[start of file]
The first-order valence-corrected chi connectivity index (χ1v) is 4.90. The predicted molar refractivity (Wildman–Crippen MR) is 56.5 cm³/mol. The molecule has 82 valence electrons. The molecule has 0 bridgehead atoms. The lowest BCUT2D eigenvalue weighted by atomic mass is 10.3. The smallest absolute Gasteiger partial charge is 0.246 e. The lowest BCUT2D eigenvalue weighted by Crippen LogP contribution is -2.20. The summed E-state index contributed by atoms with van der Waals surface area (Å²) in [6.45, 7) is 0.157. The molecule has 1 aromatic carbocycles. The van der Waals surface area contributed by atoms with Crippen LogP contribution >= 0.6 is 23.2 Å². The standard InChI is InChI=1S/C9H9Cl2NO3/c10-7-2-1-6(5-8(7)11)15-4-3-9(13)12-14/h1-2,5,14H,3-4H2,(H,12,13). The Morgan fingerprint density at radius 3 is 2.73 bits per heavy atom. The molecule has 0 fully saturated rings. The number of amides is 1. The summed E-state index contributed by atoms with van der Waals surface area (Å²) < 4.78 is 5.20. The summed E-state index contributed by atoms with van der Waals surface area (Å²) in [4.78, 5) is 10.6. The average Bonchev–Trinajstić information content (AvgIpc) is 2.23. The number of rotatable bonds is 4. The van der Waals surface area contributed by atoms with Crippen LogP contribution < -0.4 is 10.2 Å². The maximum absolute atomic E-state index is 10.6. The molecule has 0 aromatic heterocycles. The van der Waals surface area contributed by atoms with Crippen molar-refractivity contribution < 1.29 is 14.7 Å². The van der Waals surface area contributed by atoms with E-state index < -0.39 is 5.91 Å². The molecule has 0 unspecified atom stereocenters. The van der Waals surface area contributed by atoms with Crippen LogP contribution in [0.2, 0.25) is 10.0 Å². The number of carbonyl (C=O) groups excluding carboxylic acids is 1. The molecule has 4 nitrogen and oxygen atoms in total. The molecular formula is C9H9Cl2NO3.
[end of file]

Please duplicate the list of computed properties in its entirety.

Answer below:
The first-order valence-corrected chi connectivity index (χ1v) is 4.90. The predicted molar refractivity (Wildman–Crippen MR) is 56.5 cm³/mol. The molecule has 82 valence electrons. The molecule has 0 bridgehead atoms. The lowest BCUT2D eigenvalue weighted by atomic mass is 10.3. The smallest absolute Gasteiger partial charge is 0.246 e. The lowest BCUT2D eigenvalue weighted by Crippen LogP contribution is -2.20. The summed E-state index contributed by atoms with van der Waals surface area (Å²) in [6.45, 7) is 0.157. The molecule has 1 aromatic carbocycles. The van der Waals surface area contributed by atoms with Crippen LogP contribution >= 0.6 is 23.2 Å². The standard InChI is InChI=1S/C9H9Cl2NO3/c10-7-2-1-6(5-8(7)11)15-4-3-9(13)12-14/h1-2,5,14H,3-4H2,(H,12,13). The Morgan fingerprint density at radius 3 is 2.73 bits per heavy atom. The molecule has 0 fully saturated rings. The number of amides is 1. The summed E-state index contributed by atoms with van der Waals surface area (Å²) < 4.78 is 5.20. The summed E-state index contributed by atoms with van der Waals surface area (Å²) in [4.78, 5) is 10.6. The average Bonchev–Trinajstić information content (AvgIpc) is 2.23. The number of rotatable bonds is 4. The van der Waals surface area contributed by atoms with Crippen LogP contribution < -0.4 is 10.2 Å². The maximum absolute atomic E-state index is 10.6. The molecule has 0 aromatic heterocycles. The van der Waals surface area contributed by atoms with Crippen molar-refractivity contribution < 1.29 is 14.7 Å². The van der Waals surface area contributed by atoms with E-state index < -0.39 is 5.91 Å². The molecule has 0 unspecified atom stereocenters. The van der Waals surface area contributed by atoms with Crippen LogP contribution in [0.2, 0.25) is 10.0 Å². The number of carbonyl (C=O) groups excluding carboxylic acids is 1. The molecule has 4 nitrogen and oxygen atoms in total. The molecular formula is C9H9Cl2NO3.